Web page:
By Jena Marion, Pharm.D. Candidate c/o 2013
On December 12, 2011, the Administrator of the Drug Enforcement Agency (DEA) ruled to place carisoprodol (Soma®) into Schedule IV of the Controlled Substances Act (CSA). Carisoprodol has been in use since it was approved for marketing in the U.S. in 1959 with the indication of “relief of discomfort associated with acute, painful musculoskeletal conditions” for short-term use of up to two to three weeks. Prior to this ruling, carisoprodol was a controlled substance in 17 states, not including New York or New Jersey. In October 2009, the US Department of Health and Human Services recommended that carisoprodol be a controlled substance.
The decision was based on several factors, including its actual or relative potential for abuse, its historical and current patterns of abuse, and the adverse effects reported from use of the drug. The FDA utilized data from its Adverse Event Reporting System (AERS) to conclude that carisoprodol results in “harm to individuals and the public.” Serious adverse events such as drug dependence and withdrawal symptoms were also reported. Adverse events occurred when carisoprodol was used alone or in combination with both licit and illicit drugs, and the medication has been “implicated as a factor in vehicle accidents due to driver impairment.” Carisoprodol is often seized from persons and places engaged in illegal activities that use other controlled substances, including diazepam, cocaine, methamphetamine, and others. In 2008, the DEA’s National Forensic Lab Information System (NFLIS) reported enough identifications of carisoprodol to rank it above codeine, lorazepam, hydromorphone, and methylphenidate as the most widely abused drug.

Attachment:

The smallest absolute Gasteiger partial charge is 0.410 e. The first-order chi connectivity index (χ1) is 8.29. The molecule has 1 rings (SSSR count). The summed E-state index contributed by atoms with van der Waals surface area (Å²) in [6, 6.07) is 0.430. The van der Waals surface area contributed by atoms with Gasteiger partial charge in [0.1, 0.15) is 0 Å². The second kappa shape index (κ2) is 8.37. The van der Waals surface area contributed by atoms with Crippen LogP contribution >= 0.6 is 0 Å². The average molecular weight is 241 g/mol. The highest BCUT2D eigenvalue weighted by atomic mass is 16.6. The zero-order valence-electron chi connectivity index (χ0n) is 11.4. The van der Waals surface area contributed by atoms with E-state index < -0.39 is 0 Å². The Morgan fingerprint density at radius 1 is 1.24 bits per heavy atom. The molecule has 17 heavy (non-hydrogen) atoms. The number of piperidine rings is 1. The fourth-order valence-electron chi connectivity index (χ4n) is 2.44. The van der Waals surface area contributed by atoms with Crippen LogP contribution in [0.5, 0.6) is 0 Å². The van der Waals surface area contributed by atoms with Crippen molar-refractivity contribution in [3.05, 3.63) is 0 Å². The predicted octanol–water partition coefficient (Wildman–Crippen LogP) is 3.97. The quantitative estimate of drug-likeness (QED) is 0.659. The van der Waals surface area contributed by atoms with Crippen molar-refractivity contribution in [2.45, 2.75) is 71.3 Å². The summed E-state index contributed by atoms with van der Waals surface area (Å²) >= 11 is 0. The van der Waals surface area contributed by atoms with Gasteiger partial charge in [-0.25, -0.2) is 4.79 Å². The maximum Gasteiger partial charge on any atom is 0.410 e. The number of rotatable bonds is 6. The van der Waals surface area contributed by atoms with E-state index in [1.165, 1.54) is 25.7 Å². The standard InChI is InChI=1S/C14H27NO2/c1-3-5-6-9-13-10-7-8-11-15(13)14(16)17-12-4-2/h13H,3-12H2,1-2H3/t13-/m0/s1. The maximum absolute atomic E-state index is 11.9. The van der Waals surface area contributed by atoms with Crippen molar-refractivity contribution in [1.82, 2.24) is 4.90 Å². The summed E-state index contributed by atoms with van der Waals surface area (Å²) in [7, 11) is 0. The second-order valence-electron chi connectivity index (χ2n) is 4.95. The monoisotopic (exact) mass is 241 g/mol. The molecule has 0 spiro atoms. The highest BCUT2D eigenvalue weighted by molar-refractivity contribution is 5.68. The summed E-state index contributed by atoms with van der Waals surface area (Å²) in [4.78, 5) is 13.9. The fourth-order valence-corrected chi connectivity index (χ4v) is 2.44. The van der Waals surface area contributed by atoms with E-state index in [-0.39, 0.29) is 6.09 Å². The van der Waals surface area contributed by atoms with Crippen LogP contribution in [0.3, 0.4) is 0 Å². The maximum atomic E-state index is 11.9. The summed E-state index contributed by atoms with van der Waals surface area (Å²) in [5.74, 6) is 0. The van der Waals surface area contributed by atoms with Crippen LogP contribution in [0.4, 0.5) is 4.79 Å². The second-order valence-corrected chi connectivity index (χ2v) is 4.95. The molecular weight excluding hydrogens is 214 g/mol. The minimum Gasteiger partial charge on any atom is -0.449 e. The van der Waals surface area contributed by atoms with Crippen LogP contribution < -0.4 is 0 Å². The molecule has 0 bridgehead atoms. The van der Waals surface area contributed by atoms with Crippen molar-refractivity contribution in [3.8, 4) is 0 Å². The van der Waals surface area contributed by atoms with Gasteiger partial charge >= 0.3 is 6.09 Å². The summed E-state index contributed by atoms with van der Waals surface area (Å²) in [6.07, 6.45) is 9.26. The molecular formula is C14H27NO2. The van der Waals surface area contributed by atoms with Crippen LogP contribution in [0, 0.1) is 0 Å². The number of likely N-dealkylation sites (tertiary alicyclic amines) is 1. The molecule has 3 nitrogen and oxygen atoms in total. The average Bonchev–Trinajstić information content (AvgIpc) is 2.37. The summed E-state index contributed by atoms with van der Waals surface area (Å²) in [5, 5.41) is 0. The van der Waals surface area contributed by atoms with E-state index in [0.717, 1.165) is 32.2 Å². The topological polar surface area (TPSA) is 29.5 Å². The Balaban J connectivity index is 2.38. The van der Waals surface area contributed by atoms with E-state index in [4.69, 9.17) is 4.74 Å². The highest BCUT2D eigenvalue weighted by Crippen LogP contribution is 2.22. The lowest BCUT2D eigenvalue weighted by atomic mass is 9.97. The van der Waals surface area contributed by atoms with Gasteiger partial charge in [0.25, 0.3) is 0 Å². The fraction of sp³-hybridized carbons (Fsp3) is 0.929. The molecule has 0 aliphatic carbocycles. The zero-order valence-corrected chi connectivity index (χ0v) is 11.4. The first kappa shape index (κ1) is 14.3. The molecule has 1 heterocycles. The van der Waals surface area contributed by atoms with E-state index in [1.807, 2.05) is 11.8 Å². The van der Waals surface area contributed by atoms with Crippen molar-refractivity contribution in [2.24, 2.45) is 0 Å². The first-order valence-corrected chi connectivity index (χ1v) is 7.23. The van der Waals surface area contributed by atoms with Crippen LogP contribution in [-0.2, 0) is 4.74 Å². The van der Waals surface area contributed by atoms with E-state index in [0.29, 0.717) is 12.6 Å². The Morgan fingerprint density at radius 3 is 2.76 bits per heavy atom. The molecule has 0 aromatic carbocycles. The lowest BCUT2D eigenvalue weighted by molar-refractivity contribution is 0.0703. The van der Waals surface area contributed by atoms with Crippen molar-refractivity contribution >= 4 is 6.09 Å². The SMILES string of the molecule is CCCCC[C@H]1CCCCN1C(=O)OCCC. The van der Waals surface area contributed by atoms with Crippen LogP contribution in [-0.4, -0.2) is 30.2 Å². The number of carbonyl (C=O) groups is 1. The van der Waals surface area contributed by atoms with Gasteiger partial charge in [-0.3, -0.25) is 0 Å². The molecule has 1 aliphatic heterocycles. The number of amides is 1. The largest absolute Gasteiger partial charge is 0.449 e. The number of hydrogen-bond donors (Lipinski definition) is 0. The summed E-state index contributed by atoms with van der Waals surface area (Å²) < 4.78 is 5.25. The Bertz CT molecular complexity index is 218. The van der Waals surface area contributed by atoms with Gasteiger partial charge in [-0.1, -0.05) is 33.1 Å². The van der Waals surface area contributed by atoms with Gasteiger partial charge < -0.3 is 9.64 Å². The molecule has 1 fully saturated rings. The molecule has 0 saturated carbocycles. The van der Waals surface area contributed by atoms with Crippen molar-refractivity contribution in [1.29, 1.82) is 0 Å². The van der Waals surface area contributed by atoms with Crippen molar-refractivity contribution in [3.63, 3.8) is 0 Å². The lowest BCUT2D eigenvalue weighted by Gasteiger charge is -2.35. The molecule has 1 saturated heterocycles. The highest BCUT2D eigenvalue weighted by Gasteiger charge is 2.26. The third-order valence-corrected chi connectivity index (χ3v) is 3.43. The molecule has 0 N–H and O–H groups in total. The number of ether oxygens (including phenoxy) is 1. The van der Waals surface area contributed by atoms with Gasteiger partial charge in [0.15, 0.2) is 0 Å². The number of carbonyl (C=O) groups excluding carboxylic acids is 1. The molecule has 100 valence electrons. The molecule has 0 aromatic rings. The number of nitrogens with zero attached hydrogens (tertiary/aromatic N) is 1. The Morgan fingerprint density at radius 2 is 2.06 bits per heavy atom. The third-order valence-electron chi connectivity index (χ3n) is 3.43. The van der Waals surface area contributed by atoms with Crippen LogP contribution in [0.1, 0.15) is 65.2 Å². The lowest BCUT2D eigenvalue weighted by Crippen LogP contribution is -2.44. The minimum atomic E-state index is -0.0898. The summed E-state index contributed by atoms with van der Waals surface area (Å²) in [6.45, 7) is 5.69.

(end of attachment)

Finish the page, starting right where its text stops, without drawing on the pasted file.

The FDA concluded that carisoprodol is a CNS depressant and is primarily abused in combination with other drugs of abuse such as opioids, benzodiazepines, cocaine, and marijuana. Furthermore, its abuse was calculated to be at a rate similar to those of benzodiazepines, which are currently placed into Schedule IV of the CSA. Its potential for abuse and the physical and psychological dependence is less than that of Schedule III drugs.
Beginning January 11, 2012, carisoprodol will be a Schedule IV compound in the Controlled Substances Act. “Any person who engages in the manufacture, distribution, dispensing, importing, exporting, as well as any person who possesses the drug will be subject to the provisions of the Act and DEA regulations, including the Act’s administrative, civil, and criminal sanctions which are applicable to schedule IV controlled substances.”
More information, including the complete list of regulatory requirements, is available at http://tinyurl.com/carisoprodolcsa.